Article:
1. The population of Stockton parish increased from 5,184 in 1821 to 10,071 in 1841, and that of Darlington township from 5,750 to 11,033. Census, via the directories of Pigot & Co. 1834 and Slater’s 1848.

2. Land Tax returns, Chester Ward West, Whickham parish and township, Joseph Tully. Durham County Record Office (DCRO) Q/D/L.

3. Land Tax returns, Chester Ward Middle, Kibblesworth township, Bartholomew Tully. DCRO Q/D/L.

4. Beamish South Moor Association notices, Newcastle Courant 11 & 18 Jan 1800, 22 & 29 Jan 1803, 26 Jan 1805, 24 Jan 1807.

5. London Gazette, 20 Sept 1803. Usworth is 3 miles east of Kibblesworth.

6. London Gazette, 10 Jan 1804.

7. Newcastle Courant, 24 Jan & 16 May 1807.

8. London Gazette, 4 Nov 1817; ending of a business partnership of JC Tully and Co.

9. Various newpapers in December 1818, including the Tyne Mercury, Durham County Advertiser (DCA), Cumberland Pacquet, Evening Mail, Caledonian Mercury, Morning Advertiser and Morning Chronicle.

10. See The Globe 9, July 2019: Tully, the Timetable and the Ticket Office.

11. A fourth was built at the end of the ‘Yarm’ branch (at Egglescliffe) by the landowner of the new coal depot there, Thomas Meynell. The fact that he was chairman of the Railway Company didn’t stop him from also conducting business in a private capacity.

12. The management committee of the Company heard on 1 July 1825 that “a Dwelling House will be required at each of the 3 Weighing Machines orderd [sic] at a former Meeting” and resolved that “proposals be issued for [their] Erection … without delay”. A plan for “the Weighing Machine, Water Cistern and dwelling house at Darlington” was approved by the committee on 26 August 1825. NA RAIL 667/30.

13. S&DR committee minutes, 14 July 1826. NA RAIL 667/31.

14. Sunday being a strictly-observed day of rest the next entries were on Monday 17 April.

15. Stockton and Darlington Railway Company, Accountant’s Records, April 1826 – March 1827, Darlington Weigh House Records Book. NA RAIL 667/1449.

16. A smaller weighing machine would have been installed at the road entrance/exit of the Darlington depot to weigh merchants’ cartloads. One is shown on an Ordnance Survey map of 1855.

17. S&DR committee minutes, 14 July 1826. NA RAIL 667/31.

18. S&DR committee minutes, 11 Nov 1826. Cited in The North Eastern Railway, Its Rise and Development, 1914, WW Tomlinson, pp134-5.

19. S&DR committee minute, 23 March 1827. Cited in Tomlinson, pp134-5.

20. History, Directory & Gazetteer of Durham & Northumberland, Wm. Parson and Wm. White, vol I, 1827.

21. ‘Married. The 31st ult. at Darlington … Mr Percival Tully, of the Rail-way Weigh-house, to Miss Jane Gray.’ Newcastle Courant, 7 Jan 1832.

22. Newcastle Courant, 31 Oct 1829.

23. After the first licence application the S&DR recorded: “that the Magistrates, pursuing that apparent course of hostility which they have hitherto held towards this Company, have refused to grant the Licences requested for the houses at Northgate Bridge and Aycliffe Lane’. S&DR committee minutes, 28 Sept 1827. NA RAIL 667/31.

24. The Railway Tavern in Northgate is still trading 190 years later under its original name.

25. Conveyance of 16 April 1833, DCRO D/Whes 3/42.

26. See ‘Hope Town – The World’s First Railway Village?’ elsewhere in this journal.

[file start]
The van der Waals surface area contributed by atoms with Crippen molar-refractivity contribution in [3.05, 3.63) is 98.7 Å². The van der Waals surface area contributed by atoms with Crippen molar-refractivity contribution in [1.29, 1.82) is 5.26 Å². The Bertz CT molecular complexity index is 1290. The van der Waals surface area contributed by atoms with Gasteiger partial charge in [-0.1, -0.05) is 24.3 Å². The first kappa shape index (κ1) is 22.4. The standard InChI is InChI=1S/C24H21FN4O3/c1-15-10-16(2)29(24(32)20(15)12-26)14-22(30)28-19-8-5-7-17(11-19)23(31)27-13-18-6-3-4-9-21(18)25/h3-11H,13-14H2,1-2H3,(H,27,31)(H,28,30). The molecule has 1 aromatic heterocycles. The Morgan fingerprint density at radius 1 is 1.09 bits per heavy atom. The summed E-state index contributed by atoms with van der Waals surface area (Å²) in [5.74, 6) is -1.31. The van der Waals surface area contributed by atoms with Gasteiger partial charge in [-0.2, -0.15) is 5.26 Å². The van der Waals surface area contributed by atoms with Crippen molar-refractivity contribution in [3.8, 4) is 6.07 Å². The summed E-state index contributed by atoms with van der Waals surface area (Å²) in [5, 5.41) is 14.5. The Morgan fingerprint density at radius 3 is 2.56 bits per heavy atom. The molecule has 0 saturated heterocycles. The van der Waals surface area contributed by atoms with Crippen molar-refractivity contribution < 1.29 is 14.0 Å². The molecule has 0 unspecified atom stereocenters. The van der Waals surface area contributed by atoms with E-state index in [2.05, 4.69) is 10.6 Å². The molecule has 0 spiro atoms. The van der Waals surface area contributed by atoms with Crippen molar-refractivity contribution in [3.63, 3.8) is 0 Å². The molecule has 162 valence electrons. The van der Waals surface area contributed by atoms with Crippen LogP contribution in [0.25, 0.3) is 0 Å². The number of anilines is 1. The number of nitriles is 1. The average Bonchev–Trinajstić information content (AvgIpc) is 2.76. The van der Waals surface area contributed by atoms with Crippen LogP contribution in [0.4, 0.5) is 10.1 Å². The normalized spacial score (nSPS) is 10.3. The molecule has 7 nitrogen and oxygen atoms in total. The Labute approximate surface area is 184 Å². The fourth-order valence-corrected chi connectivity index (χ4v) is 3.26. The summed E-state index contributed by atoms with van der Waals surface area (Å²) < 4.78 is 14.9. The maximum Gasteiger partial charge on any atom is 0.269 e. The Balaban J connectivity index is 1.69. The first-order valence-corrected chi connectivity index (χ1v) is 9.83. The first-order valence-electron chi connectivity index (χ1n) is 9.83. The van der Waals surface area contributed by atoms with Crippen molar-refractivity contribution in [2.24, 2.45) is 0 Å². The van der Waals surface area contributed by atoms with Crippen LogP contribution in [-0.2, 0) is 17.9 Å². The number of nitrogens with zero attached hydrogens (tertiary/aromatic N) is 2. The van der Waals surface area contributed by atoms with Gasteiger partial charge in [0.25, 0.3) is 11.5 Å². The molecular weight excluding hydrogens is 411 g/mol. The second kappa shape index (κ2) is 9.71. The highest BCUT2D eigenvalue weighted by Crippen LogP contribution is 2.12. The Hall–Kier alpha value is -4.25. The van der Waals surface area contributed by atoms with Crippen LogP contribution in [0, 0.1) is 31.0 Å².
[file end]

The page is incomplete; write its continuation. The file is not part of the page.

27. S&DR committee minutes, 23 Aug 1833. NA RAIL 667/32.

28. The Origins of Railway Enterprise, MW Kirby, 1993, Table 12, p106.

29. Plan of Part of the Main Line of the Stockton and Darlington Railway Extending from the Junction of the Clarence Railway to the Weigh House near Darlington, Surveyed by T Dixon, Darlington, 1839. NA RAIL 1037/454.

30. Kirby, p102.

31. Kirby, Table 12, p107.

32. Bartholomew Tully, ‘son of Percival and Jane, abode Hopetown, father’s occupation toll collector’, was baptised at St Cuthbert’s, Darlington, 21 October 1838. He followed Mary Anne in 1834 and Jane in 1837. Bartholomew died in infancy, in 1839. (A later son, born 1846, was given the name Bartholomew Butiman Tully, but ‘Butiman’ seems not to have been used subsequently.) England, Durham Diocese Bishop’s Transcripts, 1639-1919, via FamilySearch.

33. North East Inheritance Database,; DPR/I/1/1839/G12/1-5.

34. This is suggested by the layout of the 1841 Census record sheet, on which the Tully household was the first listed in Hope Town rather than one of the middle records, even though Tully had undoubtedly bought a mid-terrace house in 1833.This larger house overlooked the railway and was within sight of the weigh house.

35. Durham Diocese Bishop’s Transcripts.

36. The New Inn was around the corner from Alliance Street in what became Otley Terrace; among its facilities was a brewhouse. Durham Chronicle, 19 Feb 1836.

37. York Herald, 20 July 1844.

38. The children were: William Collingwood, a currier’s apprentice (aged 18); Mary Ann[e] (16); Jane (14), Percival John (10); Alice (8); Bartholomew (5; ie. Bartholomew Butiman) & Thomas H (4; full name Thomas Henry Gray). All born in Darlington.

39. London Gazette, 19 Dec 1851.

40. England Deaths & Burials, 1538-1991, via FamilySearch. And Darlington & Stockton Times (DST), 9 April 1853.

41. After Jane’s death in 1853 there is no UK record, official (in censuses or compulsory birth, marriage or death registrations) or unofficial (newspaper reports of marriages, etc) of any member of the Tully family.

42. County Naturalization Records 1800-1998, Illinois, Madison County, Edwardsville, via FamilySearch.

43. Wikipedia.

44. Iron County, Missouri – Land Patents, US Bureau of Land Management.

45. Missouri Death Records, 1850-1931, via Ancestry.

46. Naturalization Records, 1816-1955, Missouri Digital Heritage, Naturalization cards, county of St. Louis City (reel no. C 25807, vol. 3, p. 366).

47. 1900 US Census, via FamilySearch.

48. For Percival John to be taking the lead for the family his elder brother William Collingwood must have died by 1882.

49. DCA, 28 April, 5 May & 14 July 1882.

50. DST, 9 Sept 1882.

51. The Odeon cinema stands on its site today.